Alright, so I want to backdoor my compiler. I first have to decide when in the pipeline the code that insert backdoors executes. The Rust compiler operates by taking source code, parsing it into a syntax tree (AST), transforming it into some intermediate representations (HIR and MIR), and feeding it to LLVM in the form of LLVM IR, after which LLVM does its thing and creates binaries. A backdoor can be inserted at any point in this stage. To me, it seems like it’s easier to insert one into the AST, because it’s easier to obtain AST from source, and this is important as we’ll see soon. It also makes this attack less practically viable2, which is nice since this is just a fun exercise and I don’t actually want to backdoor the compiler.
So the moment the compiler finishes parsing, my code will modify the AST to insert a backdoor.
First, I’ll try to write a simpler backdoor; one which doesn’t affect the compiler but instead affects some programs. I shall write a backdoor that replaces occurrences of the string “hello world” with “जगाला नमस्कार”, a rough translation of the same in my native language.
Now, in rustc, the
rustc_driver crate is where the whole process of compiling is coordinated. In particular,
phase_2_configure_and_expand is run right after parsing (which is phase 1). Perfect.
Within that function, the
krate variable contains the parsed AST for the crate3, and we need to modify that.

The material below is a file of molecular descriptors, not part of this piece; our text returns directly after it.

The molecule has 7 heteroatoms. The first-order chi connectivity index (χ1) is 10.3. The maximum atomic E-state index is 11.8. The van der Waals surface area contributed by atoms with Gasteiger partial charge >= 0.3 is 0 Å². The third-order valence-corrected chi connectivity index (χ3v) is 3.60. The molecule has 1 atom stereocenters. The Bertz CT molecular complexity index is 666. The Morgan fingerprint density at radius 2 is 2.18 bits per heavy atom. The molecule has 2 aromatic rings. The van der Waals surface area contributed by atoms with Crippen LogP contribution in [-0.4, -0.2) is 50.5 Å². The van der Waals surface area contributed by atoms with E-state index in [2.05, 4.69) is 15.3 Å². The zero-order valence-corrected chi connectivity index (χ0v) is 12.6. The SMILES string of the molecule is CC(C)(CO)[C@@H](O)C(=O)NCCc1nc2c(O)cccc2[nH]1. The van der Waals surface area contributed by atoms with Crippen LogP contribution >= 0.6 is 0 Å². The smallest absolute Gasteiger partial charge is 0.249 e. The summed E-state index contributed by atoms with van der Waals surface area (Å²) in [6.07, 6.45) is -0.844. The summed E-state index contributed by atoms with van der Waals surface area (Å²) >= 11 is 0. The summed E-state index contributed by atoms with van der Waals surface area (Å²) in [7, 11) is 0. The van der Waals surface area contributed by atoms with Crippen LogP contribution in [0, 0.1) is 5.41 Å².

In this case, there’s already machinery in
syntax::fold for mutating ASTs based on patterns. A
Folder basically has the ability to walk the AST, producing a mirror AST, with modifications. For
each kind of node, you get to specify a function which will produce a node to be used in its place.
Most such functions will default to no-op (returning the same node).
So I write the following
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I invoke it by calling
let krate = trust::fold_crate(krate); as the first line of
I create a stage 1 build4 of rustc (
make rustc-stage1). I’ve already set up
rustup to have a “stage1” toolchain
pointing to this folder (
rustup toolchain link stage1 /path/to/rust/target_triple/stage1), so I can easily test this new compiler:
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Note that I had the string on a separate line instead of directly doing
This is because our backdoor isn’t perfect; it applies to the pre-expansion AST. In this AST,
println! is stored as a macro and the
"hello world" is part of the macro token tree; and has not
yet been turned into an expression. Our folder ignores it. It is not too hard to perform this same attack
So far, so good. We have a compiler that tweaks “hello world” strings. Now, let’s see if we can get
it to miscompile itself. This means that our compiler, when compiling a pristine Rust source tree,
should produce a compiler that is similarly backdoored (with the
trust module and the
We need to tweak our folder so that it does two things:
- Inserts the
let krate = trust::fold_crate(krate);statement in the appropriate function (
phase_2_configure_and_expand) when compiling a pristine Rust source tree
- Inserts the
The former is relatively easy. We need to construct an AST for that statement (can be done by
invoking the parser again and extracting the node). The latter is where it gets tricky. We can
encode instructions for outputting the AST of the
trust module, but these instructions themselves
are within the same module, so the instructions for outputting these instructions need to be
included, and so on. This clearly isn’t viable.